SNPs were called using ExoTrace, a novel algorithm developed in-house for the detection of heterozygotes in sequence traces. All high-confidence variants were deposited in dbSNP on a monthly basis. An example of a candidate SNP called by ExoTrace is shown below.
We developed methods for analysing variation in other regions of the genome of potential functional importance, including promoters and other regulatory elements identified as those showing varied levels of conservation between species. By extending the study to the identification of non-coding variants we built a more complete picture of the functional consequences of variation in the human genome.
Collaborative studies of variations in disease in several areas including epilepsy, cardiovascular disease, platelet biology, deafness and genes involved in cognition were undertaken. Exons were sequenced in the standard DNA panel (as described above) and patient samples as appropriate, to identify additional SNPs for association studies or direct detection of mutations.
Details of all ExoSeq protocols can be downloaded below:
A novel SNP caller, ExoTrace, was developed for the ExoSeq project for the detection of heterozygous SNPs in sequence traces. The program worked by comparing actual peak heights with the expected peak height for a homozygous base. A base was called as homozygous if the relative peak height in a single channel exceeded a threshold and the signal in all other channels was significantly smaller than the expected peak height. A base was called as heterozygous if the signal in two channels was approximately half the expected homozygous peak height and there was no significant signal in the other channels (Figure 1). The results of the SNP calling were displayed in a specific implementation of GAP4. Figure 1 shows an example of three sequence reads from three different individuals showing three different genotypes for a G/T model SNP indicated by the vertical black line in the middle of each trace. The top trace shows a homozygous base (T), the middle trace shows a heterozygous base (GT) and the bottom trace shows a homozygous base (G).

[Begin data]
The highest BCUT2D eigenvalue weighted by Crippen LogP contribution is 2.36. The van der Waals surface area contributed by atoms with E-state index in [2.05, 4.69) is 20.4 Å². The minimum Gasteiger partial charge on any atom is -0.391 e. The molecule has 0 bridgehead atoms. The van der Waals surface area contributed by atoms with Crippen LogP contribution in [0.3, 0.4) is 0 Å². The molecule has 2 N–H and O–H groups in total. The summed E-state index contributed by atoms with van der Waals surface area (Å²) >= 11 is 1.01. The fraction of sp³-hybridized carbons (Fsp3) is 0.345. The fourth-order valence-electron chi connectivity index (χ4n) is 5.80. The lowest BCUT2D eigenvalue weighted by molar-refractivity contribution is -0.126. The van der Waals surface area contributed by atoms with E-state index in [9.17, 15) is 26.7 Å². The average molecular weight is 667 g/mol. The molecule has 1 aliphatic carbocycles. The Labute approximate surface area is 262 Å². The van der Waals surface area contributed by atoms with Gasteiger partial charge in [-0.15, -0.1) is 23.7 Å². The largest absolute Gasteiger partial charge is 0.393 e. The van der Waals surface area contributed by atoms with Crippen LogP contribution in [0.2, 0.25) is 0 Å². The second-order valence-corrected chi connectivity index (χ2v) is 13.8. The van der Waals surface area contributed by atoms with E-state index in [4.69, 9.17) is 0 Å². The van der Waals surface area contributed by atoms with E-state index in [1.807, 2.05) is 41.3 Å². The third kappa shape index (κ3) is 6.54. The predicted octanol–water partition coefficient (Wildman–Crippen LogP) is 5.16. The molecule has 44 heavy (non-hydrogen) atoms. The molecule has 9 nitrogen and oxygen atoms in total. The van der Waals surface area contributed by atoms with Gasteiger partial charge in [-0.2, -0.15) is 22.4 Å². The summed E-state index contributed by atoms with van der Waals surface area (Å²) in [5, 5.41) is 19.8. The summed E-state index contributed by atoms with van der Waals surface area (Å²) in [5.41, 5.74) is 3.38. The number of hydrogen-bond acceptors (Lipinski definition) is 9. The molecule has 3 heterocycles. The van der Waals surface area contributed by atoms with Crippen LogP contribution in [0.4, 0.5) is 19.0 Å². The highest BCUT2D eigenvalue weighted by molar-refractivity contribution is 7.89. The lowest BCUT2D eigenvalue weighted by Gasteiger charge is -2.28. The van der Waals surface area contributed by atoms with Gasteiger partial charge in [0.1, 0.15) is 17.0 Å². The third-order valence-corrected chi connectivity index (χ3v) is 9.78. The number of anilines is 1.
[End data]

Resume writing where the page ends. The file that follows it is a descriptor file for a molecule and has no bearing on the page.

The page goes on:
ExoSeq SNP Identification PDF - please download this PDF for details about ExoTrace and SNP identification.
Base-calling of automated sequencer traces using phred. II. Error probabilities.
Genome research 1998;8;3;186-94
DNA Panel Samples
The DNA panel used for the exon sequencing project consists of 50 individuals from the CEPH families, supplied by Coriell Cell Repositories. The Coriell Cell Repository number, gender and family number for each sample is provided in the table below.
DNA Panel Sample Preparation - please download this PDF for details of the sample preparation.
Thirty samples are shared with HapMap (plate 1), indicated by *
|ExoSeq DNA Panel|
The following samples have been included in previous panels:
SNPs were submitted to dbSNP on a regular basis from the results of sequencing the CEPH DNA samples as part of the core project.
If you are interested in the raw sequence data generated by the project, please contact: email@example.com.
Data sharing policy - read about the Sanger Institute's policy on sharing data
To download the SNP or STS data in human build 35 coordinates please go to ftp://ftp.sanger.ac.uk/pub/project/exoseq/Exoseq_Bulk_Download/